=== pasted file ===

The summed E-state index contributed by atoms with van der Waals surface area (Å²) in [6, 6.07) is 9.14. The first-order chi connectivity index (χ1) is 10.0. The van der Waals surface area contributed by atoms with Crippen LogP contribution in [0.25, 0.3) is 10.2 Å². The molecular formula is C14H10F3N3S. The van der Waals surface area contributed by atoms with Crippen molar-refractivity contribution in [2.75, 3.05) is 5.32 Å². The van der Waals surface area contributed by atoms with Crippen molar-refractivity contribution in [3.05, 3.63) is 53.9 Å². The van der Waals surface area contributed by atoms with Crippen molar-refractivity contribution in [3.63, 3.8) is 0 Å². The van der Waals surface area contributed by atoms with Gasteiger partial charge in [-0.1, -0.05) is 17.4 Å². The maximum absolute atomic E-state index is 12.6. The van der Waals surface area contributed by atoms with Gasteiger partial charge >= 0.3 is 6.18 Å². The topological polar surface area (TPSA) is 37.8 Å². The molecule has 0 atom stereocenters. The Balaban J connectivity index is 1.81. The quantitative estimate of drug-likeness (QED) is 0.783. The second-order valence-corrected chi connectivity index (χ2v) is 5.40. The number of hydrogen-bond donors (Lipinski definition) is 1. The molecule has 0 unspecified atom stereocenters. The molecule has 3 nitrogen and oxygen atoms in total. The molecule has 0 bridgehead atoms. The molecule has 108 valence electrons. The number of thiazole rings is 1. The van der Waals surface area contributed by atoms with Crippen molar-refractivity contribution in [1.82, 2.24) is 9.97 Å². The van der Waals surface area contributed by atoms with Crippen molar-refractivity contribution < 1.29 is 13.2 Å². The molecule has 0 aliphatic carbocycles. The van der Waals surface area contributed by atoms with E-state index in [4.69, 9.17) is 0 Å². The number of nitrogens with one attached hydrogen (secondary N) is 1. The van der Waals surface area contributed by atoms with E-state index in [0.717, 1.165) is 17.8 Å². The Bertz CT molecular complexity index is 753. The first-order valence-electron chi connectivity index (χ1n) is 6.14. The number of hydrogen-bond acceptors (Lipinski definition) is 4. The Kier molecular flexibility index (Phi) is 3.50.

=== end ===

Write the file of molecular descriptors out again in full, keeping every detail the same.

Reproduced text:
The summed E-state index contributed by atoms with van der Waals surface area (Å²) in [6, 6.07) is 9.14. The first-order chi connectivity index (χ1) is 10.0. The van der Waals surface area contributed by atoms with Crippen LogP contribution in [0.25, 0.3) is 10.2 Å². The molecular formula is C14H10F3N3S. The van der Waals surface area contributed by atoms with Crippen molar-refractivity contribution in [2.75, 3.05) is 5.32 Å². The van der Waals surface area contributed by atoms with Crippen molar-refractivity contribution in [3.05, 3.63) is 53.9 Å². The van der Waals surface area contributed by atoms with Crippen molar-refractivity contribution in [3.63, 3.8) is 0 Å². The van der Waals surface area contributed by atoms with Gasteiger partial charge in [-0.1, -0.05) is 17.4 Å². The maximum absolute atomic E-state index is 12.6. The van der Waals surface area contributed by atoms with Gasteiger partial charge >= 0.3 is 6.18 Å². The topological polar surface area (TPSA) is 37.8 Å². The molecule has 0 atom stereocenters. The Balaban J connectivity index is 1.81. The quantitative estimate of drug-likeness (QED) is 0.783. The second-order valence-corrected chi connectivity index (χ2v) is 5.40. The number of hydrogen-bond donors (Lipinski definition) is 1. The molecule has 0 unspecified atom stereocenters. The molecule has 3 nitrogen and oxygen atoms in total. The molecule has 0 bridgehead atoms. The molecule has 108 valence electrons. The number of thiazole rings is 1. The van der Waals surface area contributed by atoms with Crippen molar-refractivity contribution in [1.82, 2.24) is 9.97 Å². The van der Waals surface area contributed by atoms with Crippen molar-refractivity contribution < 1.29 is 13.2 Å². The molecule has 0 aliphatic carbocycles. The van der Waals surface area contributed by atoms with E-state index in [4.69, 9.17) is 0 Å². The number of nitrogens with one attached hydrogen (secondary N) is 1. The van der Waals surface area contributed by atoms with E-state index in [0.717, 1.165) is 17.8 Å². The Bertz CT molecular complexity index is 753. The first-order valence-electron chi connectivity index (χ1n) is 6.14. The number of hydrogen-bond acceptors (Lipinski definition) is 4. The Kier molecular flexibility index (Phi) is 3.50.